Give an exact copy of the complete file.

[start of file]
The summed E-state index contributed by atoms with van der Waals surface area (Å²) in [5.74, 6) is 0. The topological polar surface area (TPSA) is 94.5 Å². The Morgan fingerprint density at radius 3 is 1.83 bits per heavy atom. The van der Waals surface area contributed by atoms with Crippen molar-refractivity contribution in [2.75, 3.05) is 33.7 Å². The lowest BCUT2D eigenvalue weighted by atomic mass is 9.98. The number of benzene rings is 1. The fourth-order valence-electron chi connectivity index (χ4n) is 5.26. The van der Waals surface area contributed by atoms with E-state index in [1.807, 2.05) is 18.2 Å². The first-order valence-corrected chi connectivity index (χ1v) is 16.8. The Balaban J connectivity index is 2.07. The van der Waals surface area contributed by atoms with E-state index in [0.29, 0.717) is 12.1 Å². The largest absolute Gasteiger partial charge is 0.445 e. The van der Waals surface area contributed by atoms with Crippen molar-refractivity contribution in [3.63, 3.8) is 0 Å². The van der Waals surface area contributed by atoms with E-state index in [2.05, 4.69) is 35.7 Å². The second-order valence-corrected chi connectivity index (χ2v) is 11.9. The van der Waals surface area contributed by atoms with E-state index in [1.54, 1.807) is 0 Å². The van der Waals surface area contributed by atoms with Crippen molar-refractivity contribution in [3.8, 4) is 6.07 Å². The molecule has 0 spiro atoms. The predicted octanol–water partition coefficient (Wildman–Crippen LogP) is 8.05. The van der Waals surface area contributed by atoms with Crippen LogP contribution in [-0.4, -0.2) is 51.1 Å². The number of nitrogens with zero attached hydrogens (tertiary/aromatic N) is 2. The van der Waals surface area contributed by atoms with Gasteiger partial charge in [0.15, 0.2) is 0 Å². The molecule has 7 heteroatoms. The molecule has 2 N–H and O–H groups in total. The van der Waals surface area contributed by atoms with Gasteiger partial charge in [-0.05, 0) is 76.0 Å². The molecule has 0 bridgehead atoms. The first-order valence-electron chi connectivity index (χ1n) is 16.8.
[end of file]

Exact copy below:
The summed E-state index contributed by atoms with van der Waals surface area (Å²) in [5.74, 6) is 0. The topological polar surface area (TPSA) is 94.5 Å². The Morgan fingerprint density at radius 3 is 1.83 bits per heavy atom. The van der Waals surface area contributed by atoms with Crippen molar-refractivity contribution in [2.75, 3.05) is 33.7 Å². The lowest BCUT2D eigenvalue weighted by atomic mass is 9.98. The number of benzene rings is 1. The fourth-order valence-electron chi connectivity index (χ4n) is 5.26. The van der Waals surface area contributed by atoms with E-state index in [1.807, 2.05) is 18.2 Å². The first-order valence-corrected chi connectivity index (χ1v) is 16.8. The Balaban J connectivity index is 2.07. The van der Waals surface area contributed by atoms with E-state index in [0.29, 0.717) is 12.1 Å². The largest absolute Gasteiger partial charge is 0.445 e. The van der Waals surface area contributed by atoms with Crippen molar-refractivity contribution in [3.63, 3.8) is 0 Å². The van der Waals surface area contributed by atoms with E-state index in [2.05, 4.69) is 35.7 Å². The second-order valence-corrected chi connectivity index (χ2v) is 11.9. The van der Waals surface area contributed by atoms with E-state index in [1.54, 1.807) is 0 Å². The van der Waals surface area contributed by atoms with Crippen molar-refractivity contribution in [3.8, 4) is 6.07 Å². The molecule has 0 spiro atoms. The predicted octanol–water partition coefficient (Wildman–Crippen LogP) is 8.05. The van der Waals surface area contributed by atoms with Crippen LogP contribution in [-0.4, -0.2) is 51.1 Å². The number of nitrogens with zero attached hydrogens (tertiary/aromatic N) is 2. The van der Waals surface area contributed by atoms with Gasteiger partial charge in [0.15, 0.2) is 0 Å². The molecule has 7 heteroatoms. The molecule has 2 N–H and O–H groups in total. The van der Waals surface area contributed by atoms with Gasteiger partial charge in [-0.05, 0) is 76.0 Å². The molecule has 0 bridgehead atoms. The first-order valence-electron chi connectivity index (χ1n) is 16.8.